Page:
• A relational database PSM includes terms like “table”, “column”, “foreign key”, and so on.
    • Code
      • The final step in the development is the transformation of each PSM to code.
      • A PSM fits its technology closely and so this transformation is relatively straightforward.
      • MDA defines the PIM, PSM, and code and also defines how these relate to each other.
    • Tool Support & References
      • AndroMDA
          • http://www.andromda.org/
      • An extensible open source generator framework that adheres to the Model Driven Architecture (MDA) paradigm.
      • Models from UML tools can be transformed into deployable components for your choice of platform (J2EE, Spring, .NET).
      • References:
        • OMG
          • http://www. omg .org/ mda
        • Book by A. Kleppe et al., MDA Explained, Addison-Wesley, 2003
          • http://www.klasse.nl/mdaexplained
    • Another Shift in Paradigm… 1970 1990 2000
    • Shift in Effort… Waterfall model Iterative development Component-based software engineering Specification Design Development Integration and testing 2 5 5 0 7 5 1 00 0 Specification Development Integration and testing 2 5 5 0 7 5 1 00 0 Specification Iterative development System testing 2 5 5 0 7 5 1 00 0
      • In CBSE much of the effort/cost are spent on
      • integration and testing…
    • Systematic Software Reuse
      • In most engineering disciplines, systems are designed by composing existing components that have been used in other systems
      • Software engineering has been more focused on original development…
      • To achieve “potentially” better software, more quickly and at lower cost, we need to adopt a design process that is based on systematic software reuse...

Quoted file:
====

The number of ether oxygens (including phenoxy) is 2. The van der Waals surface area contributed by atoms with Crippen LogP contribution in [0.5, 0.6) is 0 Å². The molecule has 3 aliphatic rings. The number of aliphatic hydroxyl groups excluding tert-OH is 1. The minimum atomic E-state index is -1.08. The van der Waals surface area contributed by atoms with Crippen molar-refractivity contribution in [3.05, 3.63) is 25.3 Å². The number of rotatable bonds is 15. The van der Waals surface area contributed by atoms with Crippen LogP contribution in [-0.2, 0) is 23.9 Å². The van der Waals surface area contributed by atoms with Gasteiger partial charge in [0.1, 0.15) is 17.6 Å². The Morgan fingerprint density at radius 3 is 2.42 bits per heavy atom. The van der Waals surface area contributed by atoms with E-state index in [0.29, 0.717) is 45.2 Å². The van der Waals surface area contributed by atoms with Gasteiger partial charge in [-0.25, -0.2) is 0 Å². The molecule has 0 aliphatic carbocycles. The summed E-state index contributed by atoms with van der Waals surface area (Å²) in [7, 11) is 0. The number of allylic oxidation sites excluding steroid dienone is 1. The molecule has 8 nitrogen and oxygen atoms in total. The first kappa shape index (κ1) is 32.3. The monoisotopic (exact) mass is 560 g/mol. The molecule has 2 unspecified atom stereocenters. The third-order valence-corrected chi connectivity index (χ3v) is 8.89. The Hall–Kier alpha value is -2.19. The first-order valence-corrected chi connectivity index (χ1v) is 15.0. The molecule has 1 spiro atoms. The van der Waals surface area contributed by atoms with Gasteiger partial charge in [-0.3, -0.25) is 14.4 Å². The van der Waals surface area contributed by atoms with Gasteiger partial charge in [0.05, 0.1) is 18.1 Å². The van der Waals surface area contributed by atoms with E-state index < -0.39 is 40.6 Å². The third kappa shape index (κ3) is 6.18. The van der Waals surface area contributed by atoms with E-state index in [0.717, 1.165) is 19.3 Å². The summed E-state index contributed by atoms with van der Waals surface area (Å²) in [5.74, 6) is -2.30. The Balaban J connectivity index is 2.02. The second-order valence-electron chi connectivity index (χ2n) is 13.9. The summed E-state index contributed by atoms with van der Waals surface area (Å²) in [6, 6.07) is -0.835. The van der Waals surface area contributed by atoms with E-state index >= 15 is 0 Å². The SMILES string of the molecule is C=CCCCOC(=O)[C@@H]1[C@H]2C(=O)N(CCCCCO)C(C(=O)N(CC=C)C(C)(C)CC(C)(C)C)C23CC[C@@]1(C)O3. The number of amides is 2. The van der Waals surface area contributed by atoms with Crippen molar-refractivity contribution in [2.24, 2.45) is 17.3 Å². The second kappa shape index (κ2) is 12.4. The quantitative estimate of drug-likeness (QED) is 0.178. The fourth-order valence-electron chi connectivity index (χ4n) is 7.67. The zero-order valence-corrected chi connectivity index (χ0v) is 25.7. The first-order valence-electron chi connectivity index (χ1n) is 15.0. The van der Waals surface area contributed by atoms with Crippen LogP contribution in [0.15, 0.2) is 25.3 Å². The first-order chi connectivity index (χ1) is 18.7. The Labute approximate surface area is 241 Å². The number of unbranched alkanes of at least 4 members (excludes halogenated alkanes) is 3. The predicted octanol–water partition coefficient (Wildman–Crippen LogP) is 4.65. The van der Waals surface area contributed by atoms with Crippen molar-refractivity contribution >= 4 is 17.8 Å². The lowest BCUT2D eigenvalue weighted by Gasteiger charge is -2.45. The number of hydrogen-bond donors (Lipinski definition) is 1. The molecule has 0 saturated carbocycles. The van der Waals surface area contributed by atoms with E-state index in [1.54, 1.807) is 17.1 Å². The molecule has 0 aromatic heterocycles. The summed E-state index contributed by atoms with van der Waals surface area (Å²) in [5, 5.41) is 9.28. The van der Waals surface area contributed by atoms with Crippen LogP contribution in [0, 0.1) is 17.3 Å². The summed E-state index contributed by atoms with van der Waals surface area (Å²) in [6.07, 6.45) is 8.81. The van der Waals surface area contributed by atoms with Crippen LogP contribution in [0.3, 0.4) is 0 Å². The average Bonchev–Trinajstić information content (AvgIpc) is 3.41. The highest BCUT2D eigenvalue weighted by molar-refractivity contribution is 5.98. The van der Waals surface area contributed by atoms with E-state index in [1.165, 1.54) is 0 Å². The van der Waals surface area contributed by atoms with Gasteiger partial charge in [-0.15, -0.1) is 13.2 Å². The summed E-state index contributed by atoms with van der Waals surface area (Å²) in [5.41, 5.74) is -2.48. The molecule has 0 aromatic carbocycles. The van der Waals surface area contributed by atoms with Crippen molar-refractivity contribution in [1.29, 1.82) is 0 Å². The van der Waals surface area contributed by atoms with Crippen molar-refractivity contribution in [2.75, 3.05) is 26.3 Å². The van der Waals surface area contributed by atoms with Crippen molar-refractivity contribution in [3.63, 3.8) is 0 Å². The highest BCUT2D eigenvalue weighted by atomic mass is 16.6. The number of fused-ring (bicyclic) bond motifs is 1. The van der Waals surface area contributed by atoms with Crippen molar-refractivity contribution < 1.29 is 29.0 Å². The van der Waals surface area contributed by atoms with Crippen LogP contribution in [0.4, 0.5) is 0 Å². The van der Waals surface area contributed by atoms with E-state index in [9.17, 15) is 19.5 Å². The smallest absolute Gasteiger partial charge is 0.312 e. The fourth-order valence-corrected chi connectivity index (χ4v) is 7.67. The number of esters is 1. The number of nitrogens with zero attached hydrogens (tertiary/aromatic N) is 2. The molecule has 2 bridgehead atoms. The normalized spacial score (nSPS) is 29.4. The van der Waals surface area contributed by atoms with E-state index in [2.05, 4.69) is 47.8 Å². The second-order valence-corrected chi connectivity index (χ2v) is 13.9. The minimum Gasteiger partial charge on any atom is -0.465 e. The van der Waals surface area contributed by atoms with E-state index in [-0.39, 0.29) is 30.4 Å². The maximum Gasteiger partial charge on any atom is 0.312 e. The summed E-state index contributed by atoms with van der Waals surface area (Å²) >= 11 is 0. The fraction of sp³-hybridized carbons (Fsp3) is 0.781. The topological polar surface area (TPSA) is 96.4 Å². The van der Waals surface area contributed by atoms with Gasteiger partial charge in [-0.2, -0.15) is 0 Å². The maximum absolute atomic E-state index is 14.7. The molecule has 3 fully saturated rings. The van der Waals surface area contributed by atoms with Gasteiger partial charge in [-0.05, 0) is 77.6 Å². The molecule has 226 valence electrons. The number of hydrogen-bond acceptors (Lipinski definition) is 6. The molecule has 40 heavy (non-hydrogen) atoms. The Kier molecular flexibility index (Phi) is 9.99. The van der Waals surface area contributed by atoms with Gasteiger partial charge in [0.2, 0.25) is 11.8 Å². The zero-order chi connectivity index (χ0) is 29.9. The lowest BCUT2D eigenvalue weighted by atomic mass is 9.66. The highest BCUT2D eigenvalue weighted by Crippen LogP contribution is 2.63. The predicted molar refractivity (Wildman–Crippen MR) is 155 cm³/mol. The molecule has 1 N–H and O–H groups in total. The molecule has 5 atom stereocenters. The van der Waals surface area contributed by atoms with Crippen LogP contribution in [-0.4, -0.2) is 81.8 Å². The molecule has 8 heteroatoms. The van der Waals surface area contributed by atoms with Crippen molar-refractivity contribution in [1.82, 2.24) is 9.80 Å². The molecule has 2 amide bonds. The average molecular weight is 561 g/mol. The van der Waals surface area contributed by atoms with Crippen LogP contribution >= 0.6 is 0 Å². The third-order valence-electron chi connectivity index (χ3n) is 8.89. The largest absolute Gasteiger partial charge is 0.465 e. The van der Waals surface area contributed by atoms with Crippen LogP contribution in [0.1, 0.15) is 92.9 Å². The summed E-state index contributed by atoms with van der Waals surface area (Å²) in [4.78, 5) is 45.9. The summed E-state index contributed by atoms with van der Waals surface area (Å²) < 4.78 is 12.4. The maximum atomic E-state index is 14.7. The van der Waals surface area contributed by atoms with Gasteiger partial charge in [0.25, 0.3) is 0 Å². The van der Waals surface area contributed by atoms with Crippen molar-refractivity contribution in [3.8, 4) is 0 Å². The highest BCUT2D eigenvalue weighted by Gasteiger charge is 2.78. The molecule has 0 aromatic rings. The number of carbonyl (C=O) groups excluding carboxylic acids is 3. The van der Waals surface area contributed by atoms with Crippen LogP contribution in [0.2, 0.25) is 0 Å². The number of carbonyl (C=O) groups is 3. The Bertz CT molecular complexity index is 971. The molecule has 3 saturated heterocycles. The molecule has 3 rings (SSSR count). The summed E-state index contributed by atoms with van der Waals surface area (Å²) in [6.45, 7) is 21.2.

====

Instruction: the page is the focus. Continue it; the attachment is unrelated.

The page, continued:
• Reuse Approaches & Landscape
    • Reuse Approaches & Landscape
    • Benefits of Reuse
    • Benefits of Reuse
    • Problems with Reuse
    • Problems with Reuse
    • Case Study: Ariane 5
      • In 1996, the 1st test flight of the Ariane 5 rocket ended in disaster when the launcher went out of control 37 seconds after take off
      • The problem was due to a reused component from a previous version of the launcher (the Inertial Navigation System) that failed because assumptions made when that component was developed did not hold for Ariane 5
      • The functionality that failed in this component was not required in Ariane 5
        • http://www.dailymotion.com/video/x256qu_explosion-ariane-5_events
    • Case Study: Ariane 5
      • On June 4, 1996 Ariane 5 rocket launched by the European Space Agency exploded just forty seconds after its lift-off from French Guiana
        • http://www.cnn.com/WORLD/9606/04/rocket.explode/ariane.mov
      • The rocket was on its first voyage, after a decade of development costing $7 billion. The destroyed rocket and its cargo were valued at $500 million
      • A board of inquiry investigated the causes of the explosion and in two weeks issued a report
    • Case study: Ariane 5
      • Software failure in the inertial reference system occurred when an attempt to convert a 64-bit floating point number to a signed 16-bit integer causing overflow .
        • Specifically a 64 bit floating point number relating to the horizontal velocity of the rocket with respect to the platform was converted to a 16 bit signed integer.